Fourth Sunday of Easter

by Bear Wade

John 10:11-18
Fourth Sunday of Easter
Analysis by Bruce T. Martin

John 10:11 [Jesus said,] “I am the good shepherd. The good shepherd lays down his life for the sheep. 12The hired hand, who is not the shepherd and does not own the sheep, sees the wolf coming and leaves the sheep and runs away-and the wolf snatches them and scatters them. 13The hired hand runs away because a hired hand does not care for the sheep. 14I am the good shepherd. I know my own and my own know me, 15just as the Father knows me and I know the Father. And I lay down my life for the sheep. 16I have other sheep that do not belong to this fold. I must bring them also, and they will listen to my voice. So there will be one flock, one shepherd. 17For this reason the Father loves me, because I lay down my life in order to take it up again. 18No one takes it from me, but I lay it down of my own accord. I have power to lay it down, and I have power to take it up again . I have received this command from my Father.”

DIAGNOSIS: Hired Hands

Step 1: Initial Diagnosis (External Problem) : In Need of Leadership
This text is an extended commentary on the parable or parables found in 10:1-10. The parables reflect kernels of parables or similes that Jesus had spoken, probably against all of the religious leadership (a reason for them to want to kill him), then later interpreted by John in support of the Gentile mission. But the basic pastoral metaphor of sheep needing a shepherd is presupposed throughout, with strong OT applications to people in need of good leadership (esp. Ezek. 34). The basic fact of human existence is laid bare: we are all in need of leadership, even leaders. And leadership–here, human leadership, whether good or bad-the scriptures assure us, is from God. Needing leadership is a good thing made beautiful by our Creator. But it is corrupted and made ugly by the mutually parasitic relationship between sinf ul people and sinful leaders. No one escapes the corruption, not even the best among us, especially those who assume leadership in the Church.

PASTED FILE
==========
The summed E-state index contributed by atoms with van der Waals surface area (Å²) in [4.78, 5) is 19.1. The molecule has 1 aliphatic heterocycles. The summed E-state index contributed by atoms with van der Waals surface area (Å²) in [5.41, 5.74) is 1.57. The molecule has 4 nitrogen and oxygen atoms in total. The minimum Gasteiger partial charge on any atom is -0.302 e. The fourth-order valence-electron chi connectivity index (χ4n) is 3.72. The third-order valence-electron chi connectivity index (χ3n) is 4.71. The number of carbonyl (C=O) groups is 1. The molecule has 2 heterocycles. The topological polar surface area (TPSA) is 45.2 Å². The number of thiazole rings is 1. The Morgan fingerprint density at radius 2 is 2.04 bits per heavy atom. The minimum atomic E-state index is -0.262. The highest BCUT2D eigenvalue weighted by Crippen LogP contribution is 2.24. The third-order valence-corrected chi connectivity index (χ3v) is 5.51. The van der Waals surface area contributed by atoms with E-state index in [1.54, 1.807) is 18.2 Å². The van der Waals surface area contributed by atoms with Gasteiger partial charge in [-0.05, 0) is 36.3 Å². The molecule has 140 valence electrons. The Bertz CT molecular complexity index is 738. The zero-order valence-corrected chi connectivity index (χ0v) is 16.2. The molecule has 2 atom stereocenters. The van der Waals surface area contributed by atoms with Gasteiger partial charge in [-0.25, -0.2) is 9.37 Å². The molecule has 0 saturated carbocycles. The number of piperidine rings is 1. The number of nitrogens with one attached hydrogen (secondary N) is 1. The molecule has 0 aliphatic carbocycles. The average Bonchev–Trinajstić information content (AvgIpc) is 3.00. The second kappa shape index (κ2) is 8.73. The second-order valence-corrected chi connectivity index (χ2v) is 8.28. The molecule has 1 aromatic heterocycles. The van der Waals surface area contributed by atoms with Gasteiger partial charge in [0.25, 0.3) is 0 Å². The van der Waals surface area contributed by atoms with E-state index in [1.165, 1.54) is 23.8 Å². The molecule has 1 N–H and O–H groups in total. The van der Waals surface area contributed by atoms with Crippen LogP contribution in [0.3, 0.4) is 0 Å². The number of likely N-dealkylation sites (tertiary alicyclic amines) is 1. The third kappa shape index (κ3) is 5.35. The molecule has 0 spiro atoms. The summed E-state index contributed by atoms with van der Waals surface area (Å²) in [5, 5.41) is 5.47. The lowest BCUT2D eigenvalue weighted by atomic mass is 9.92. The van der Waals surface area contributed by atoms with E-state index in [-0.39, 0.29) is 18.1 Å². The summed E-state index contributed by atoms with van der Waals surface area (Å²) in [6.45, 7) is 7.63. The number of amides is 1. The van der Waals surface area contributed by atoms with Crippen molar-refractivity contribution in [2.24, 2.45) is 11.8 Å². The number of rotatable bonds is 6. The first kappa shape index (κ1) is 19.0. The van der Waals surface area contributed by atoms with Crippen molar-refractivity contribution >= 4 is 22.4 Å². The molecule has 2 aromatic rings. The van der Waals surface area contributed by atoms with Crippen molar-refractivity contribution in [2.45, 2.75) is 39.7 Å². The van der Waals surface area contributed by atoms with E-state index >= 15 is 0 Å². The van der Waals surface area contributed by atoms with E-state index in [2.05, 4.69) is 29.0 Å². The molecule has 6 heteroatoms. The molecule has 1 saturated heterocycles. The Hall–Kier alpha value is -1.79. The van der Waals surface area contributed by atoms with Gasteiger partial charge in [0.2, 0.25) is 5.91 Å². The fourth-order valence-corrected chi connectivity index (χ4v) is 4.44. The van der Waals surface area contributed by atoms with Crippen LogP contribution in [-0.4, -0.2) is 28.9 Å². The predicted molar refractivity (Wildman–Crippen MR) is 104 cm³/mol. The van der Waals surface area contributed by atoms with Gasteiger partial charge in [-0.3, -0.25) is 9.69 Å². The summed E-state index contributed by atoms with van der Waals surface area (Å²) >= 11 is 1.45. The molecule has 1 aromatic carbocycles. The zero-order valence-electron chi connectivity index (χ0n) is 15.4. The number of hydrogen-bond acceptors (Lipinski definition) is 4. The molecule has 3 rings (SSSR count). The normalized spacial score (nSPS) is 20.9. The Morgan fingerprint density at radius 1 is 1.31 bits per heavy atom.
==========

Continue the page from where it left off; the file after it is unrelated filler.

Step 2: Advanced Diagnosis (Internal Problem) : Following Hired Hands
Leadership always becomes a problem because it is based on trust-or fear, which is simply trust turned inside out. All leaders, willing or not, but especially those claiming leadership from God, are swept up in the inevitable corruption of leadership itself, that is, with the misappropriation of trust. The sheep are not blameless, however, because they too misappropriate the trust that they must put in their leaders. All leaders are therefore “hired hands” (vv. 12-13), misappropriating the similarly misappropriated trust placed in them by their sheep. As the ugly history of Israel’s God-appointed kings demonstrates, sin affords no one an escape from leadership’s corrupting power, because leadership-trust (i.e., leadership-faith) is in God alone. In the language of our text, true leadership is based on faith in-God’s appointed One, that is, “hearing” the voice and “knowing” the “good shepherd” (vv. 14, 16).

Step 3: Final Diagnosis (Eternal Problem) : Scattered and Destroyed
Placing our trust in hired hands instead of the God who created leadership inevitably results in the hired hands “running away” and the sheep “scattering” (v. 13). As John put it, “The thief (or hired hand) comes only to steal and kill and destroy” (10:10). The inevitable failure of leadership is a deadly failure because it always fails to lead to God!-to paraphrase Melanchthon’s famous dictum, “The Law always accuses” (Apology IV, Augsburg Confession; see Romans 3:20, 4:15). Though God himself created leadership for our benefit (the civil use of the law), our failure to faithfully lead and be led (the theological use of the law) is proved in the failure of leadership to lead us to God, tha t is, to “salvation” or “pasture” (10:9). Such is the “curse” we are all under (see Galatians 3:10f)